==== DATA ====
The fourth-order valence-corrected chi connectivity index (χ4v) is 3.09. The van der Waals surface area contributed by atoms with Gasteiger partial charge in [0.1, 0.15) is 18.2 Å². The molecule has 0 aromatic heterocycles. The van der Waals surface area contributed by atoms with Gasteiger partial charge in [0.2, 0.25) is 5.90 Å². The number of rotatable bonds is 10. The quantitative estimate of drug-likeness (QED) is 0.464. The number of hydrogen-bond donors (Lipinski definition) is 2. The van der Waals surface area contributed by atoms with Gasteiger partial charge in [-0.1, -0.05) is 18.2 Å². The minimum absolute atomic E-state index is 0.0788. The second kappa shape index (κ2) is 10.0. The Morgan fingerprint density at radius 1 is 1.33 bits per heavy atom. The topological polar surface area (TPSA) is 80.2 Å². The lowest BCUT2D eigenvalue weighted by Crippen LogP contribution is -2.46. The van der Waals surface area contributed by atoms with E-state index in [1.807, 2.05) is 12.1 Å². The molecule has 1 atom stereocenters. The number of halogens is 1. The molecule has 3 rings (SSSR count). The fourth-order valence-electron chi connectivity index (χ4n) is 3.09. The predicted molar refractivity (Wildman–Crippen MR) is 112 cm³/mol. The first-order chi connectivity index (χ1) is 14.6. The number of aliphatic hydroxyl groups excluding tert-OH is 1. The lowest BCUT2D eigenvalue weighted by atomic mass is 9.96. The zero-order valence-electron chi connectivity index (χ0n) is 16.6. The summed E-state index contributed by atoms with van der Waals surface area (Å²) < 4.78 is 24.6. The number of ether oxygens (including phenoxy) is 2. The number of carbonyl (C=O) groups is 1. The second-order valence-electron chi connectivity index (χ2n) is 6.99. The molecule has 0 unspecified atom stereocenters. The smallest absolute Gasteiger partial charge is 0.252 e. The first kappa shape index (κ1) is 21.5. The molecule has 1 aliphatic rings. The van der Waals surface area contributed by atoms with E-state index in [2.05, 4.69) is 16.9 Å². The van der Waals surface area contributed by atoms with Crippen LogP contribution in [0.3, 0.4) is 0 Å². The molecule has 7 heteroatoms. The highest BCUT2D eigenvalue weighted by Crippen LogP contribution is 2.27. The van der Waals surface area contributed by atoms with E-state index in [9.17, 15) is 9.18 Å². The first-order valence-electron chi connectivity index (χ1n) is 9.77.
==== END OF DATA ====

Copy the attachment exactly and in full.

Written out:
The fourth-order valence-corrected chi connectivity index (χ4v) is 3.09. The van der Waals surface area contributed by atoms with Gasteiger partial charge in [0.1, 0.15) is 18.2 Å². The molecule has 0 aromatic heterocycles. The van der Waals surface area contributed by atoms with Gasteiger partial charge in [0.2, 0.25) is 5.90 Å². The number of rotatable bonds is 10. The quantitative estimate of drug-likeness (QED) is 0.464. The number of hydrogen-bond donors (Lipinski definition) is 2. The van der Waals surface area contributed by atoms with Gasteiger partial charge in [-0.1, -0.05) is 18.2 Å². The minimum absolute atomic E-state index is 0.0788. The second kappa shape index (κ2) is 10.0. The Morgan fingerprint density at radius 1 is 1.33 bits per heavy atom. The topological polar surface area (TPSA) is 80.2 Å². The lowest BCUT2D eigenvalue weighted by Crippen LogP contribution is -2.46. The van der Waals surface area contributed by atoms with E-state index in [1.807, 2.05) is 12.1 Å². The molecule has 1 atom stereocenters. The number of halogens is 1. The molecule has 3 rings (SSSR count). The fourth-order valence-electron chi connectivity index (χ4n) is 3.09. The predicted molar refractivity (Wildman–Crippen MR) is 112 cm³/mol. The first-order chi connectivity index (χ1) is 14.6. The number of aliphatic hydroxyl groups excluding tert-OH is 1. The lowest BCUT2D eigenvalue weighted by atomic mass is 9.96. The zero-order valence-electron chi connectivity index (χ0n) is 16.6. The summed E-state index contributed by atoms with van der Waals surface area (Å²) < 4.78 is 24.6. The number of ether oxygens (including phenoxy) is 2. The number of carbonyl (C=O) groups is 1. The second-order valence-electron chi connectivity index (χ2n) is 6.99. The molecule has 0 unspecified atom stereocenters. The smallest absolute Gasteiger partial charge is 0.252 e. The first kappa shape index (κ1) is 21.5. The molecule has 1 aliphatic rings. The van der Waals surface area contributed by atoms with E-state index in [2.05, 4.69) is 16.9 Å². The van der Waals surface area contributed by atoms with Crippen LogP contribution in [0.3, 0.4) is 0 Å². The molecule has 7 heteroatoms. The highest BCUT2D eigenvalue weighted by Crippen LogP contribution is 2.27. The van der Waals surface area contributed by atoms with E-state index in [9.17, 15) is 9.18 Å². The first-order valence-electron chi connectivity index (χ1n) is 9.77.